Five of the Best

The top five comment pieces from today's papers

The Independent's Hamish McRae says that politicians must struggle to get the deficit under control before the next downturn in eight or ten years' time:

[C]orrecting the deficit is a race against time. We got through the downturn in the early 2000s in very good shape because our public finances were exceptionally strong when we went into it and public spending could, to some extent, offset slower private spending. We are doing badly this time because our finances were relatively weak. We don't want to face an even bigger catastrophe next time round.

In the Daily Telegraph, Irwin Stelzer writes that David Cameron continues to be alarmingly unclear about his economic policies:

[A]ll we know is that he plans to eliminate waste, and that he might go along with Labour's plan to raise the marginal tax rate to 50 per cent, but might not. He would like to cut benefits, but is not certain which ones -- or is not saying. He plans to extend parent choice, but is against vouchers. He might be planning green taxes, but we can't be sure. He does want to raise VAT, but might change his mind if the recession continues to bite and shopkeepers howl.

The Guardian's Jonathan Freedland warns that if Barack Obama can't win support for health-care reform there is no hope of the US reaching agreement on a new climate-change treaty. The greens and diplomats who hailed his victory may be disappointed:

They have seen a summer campaign demonise him as an amalgam of Stalin, Hitler and Big Brother, bent on sending America's frail grannies to their deaths in the name of a new socialism. If that's the response he gets when he suggests Americans should be covered even when they change jobs or get sick, imagine the monstering coming his way if he tells his compatriots they have to start cutting back on the 19 tonnes of CO2 each one of them emits per year (more than twice the amount belched out by the average Brit).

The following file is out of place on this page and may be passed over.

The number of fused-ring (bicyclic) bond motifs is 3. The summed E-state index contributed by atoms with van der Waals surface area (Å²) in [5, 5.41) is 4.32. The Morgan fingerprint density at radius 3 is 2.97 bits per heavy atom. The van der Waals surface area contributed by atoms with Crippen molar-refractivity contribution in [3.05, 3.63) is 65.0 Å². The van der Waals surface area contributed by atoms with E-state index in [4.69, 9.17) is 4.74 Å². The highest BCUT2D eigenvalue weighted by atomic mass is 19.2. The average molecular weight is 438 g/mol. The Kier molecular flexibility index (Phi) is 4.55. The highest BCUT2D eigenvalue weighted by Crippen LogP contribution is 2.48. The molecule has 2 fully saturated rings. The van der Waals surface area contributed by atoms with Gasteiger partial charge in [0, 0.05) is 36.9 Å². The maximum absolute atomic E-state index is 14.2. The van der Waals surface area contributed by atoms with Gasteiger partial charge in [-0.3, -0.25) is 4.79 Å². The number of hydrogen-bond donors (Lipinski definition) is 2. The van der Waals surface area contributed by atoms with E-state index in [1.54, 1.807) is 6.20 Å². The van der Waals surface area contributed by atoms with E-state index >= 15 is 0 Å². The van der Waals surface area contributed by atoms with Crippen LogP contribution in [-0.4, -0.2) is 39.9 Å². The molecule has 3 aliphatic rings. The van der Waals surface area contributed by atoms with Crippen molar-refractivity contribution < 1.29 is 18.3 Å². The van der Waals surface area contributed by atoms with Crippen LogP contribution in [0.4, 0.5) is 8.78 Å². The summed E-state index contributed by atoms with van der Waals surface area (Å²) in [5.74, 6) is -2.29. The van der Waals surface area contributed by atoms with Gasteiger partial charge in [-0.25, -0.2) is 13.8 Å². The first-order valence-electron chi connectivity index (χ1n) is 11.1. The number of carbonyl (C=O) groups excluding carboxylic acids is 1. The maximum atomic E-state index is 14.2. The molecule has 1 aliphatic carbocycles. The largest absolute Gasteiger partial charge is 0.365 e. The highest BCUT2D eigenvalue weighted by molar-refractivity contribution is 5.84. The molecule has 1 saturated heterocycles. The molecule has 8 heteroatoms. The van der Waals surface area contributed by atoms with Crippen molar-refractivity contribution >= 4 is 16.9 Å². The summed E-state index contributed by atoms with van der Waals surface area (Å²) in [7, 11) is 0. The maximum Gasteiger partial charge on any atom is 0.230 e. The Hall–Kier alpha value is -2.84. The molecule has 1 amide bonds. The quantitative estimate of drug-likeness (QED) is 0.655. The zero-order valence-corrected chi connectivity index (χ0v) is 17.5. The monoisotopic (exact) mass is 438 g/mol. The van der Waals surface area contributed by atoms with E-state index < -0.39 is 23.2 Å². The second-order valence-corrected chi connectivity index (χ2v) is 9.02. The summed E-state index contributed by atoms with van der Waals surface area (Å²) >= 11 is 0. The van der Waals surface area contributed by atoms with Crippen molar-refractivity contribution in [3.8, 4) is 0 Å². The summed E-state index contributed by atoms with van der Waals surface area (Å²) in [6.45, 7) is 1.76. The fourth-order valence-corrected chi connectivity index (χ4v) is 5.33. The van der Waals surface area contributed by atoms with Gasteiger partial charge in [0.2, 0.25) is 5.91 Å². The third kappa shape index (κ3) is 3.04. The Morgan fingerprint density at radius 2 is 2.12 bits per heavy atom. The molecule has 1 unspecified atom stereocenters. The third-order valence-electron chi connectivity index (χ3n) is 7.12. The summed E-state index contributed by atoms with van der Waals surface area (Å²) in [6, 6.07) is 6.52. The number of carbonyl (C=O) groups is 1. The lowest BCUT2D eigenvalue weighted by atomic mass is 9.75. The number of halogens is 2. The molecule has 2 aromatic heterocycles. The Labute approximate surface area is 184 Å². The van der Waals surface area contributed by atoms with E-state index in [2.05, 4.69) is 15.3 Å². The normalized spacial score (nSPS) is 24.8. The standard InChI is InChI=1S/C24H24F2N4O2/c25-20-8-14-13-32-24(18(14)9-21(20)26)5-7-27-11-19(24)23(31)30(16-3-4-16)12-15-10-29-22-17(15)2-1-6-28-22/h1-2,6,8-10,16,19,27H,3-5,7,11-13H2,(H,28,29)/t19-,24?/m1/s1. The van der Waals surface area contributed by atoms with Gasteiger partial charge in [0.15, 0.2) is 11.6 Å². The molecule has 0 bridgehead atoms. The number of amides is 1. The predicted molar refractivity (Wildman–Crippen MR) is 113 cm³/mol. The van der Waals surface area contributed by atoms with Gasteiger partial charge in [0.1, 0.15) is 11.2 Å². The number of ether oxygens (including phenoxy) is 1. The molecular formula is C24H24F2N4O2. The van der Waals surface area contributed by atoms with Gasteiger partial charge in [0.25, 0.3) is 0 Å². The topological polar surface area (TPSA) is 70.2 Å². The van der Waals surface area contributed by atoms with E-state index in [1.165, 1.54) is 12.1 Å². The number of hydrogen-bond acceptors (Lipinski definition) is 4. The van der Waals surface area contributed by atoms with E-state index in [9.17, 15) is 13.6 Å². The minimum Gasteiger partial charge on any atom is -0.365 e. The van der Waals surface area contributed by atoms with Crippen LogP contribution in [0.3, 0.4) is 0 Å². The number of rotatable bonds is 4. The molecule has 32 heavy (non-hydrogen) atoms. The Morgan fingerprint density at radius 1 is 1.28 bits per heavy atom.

In the New York Times, Maureen Dowd says that the disciplining of Congressman Joe Wilson for calling Barack Obama a "liar" in Congress revealed a positive side to US politics:

It was a rare triumph for civility in a country that seems to have lost all sense of it -- from music arenas to tennis courts to political gatherings to hallowed halls -- and a ratification of an institution that has relied on strict codes of conduct for two centuries to prevent a breakdown of order.

The Times's Daniel Finkelstein argues that parties must broaden their membership to avoid the dangers of "group polarisation", under which individuals become more extreme as they deliberate with each other:

Group discussion among racially prejudiced people made them more prejudiced; the punitive damage awards of mock juries are higher than the median of individual jurors; a group of chess players was more inclined to a risky strategy than the individuals; a group of burglars became more cautious about the ease of breaking into a house than they would individually; protesters against police brutality became more supportive of violent action after group debate.


George Eaton is political editor of the New Statesman.

Photo: Getty Images
Show Hide image

No, IDS, welfare isn't a path to wealth. Quite the opposite, in fact

Far from being a lifestyle choice, welfare is all too often a struggle for survival.

Iain Duncan Smith really is the gift that keeps on giving. You get one bile-filled giftbag of small-minded, hypocritical nastiness and, just when you think it has no more pain to inflict, off comes another ghastly layer of wrapping paper and out oozes some more. He is a game of Pass the Parcel for people who hate humanity.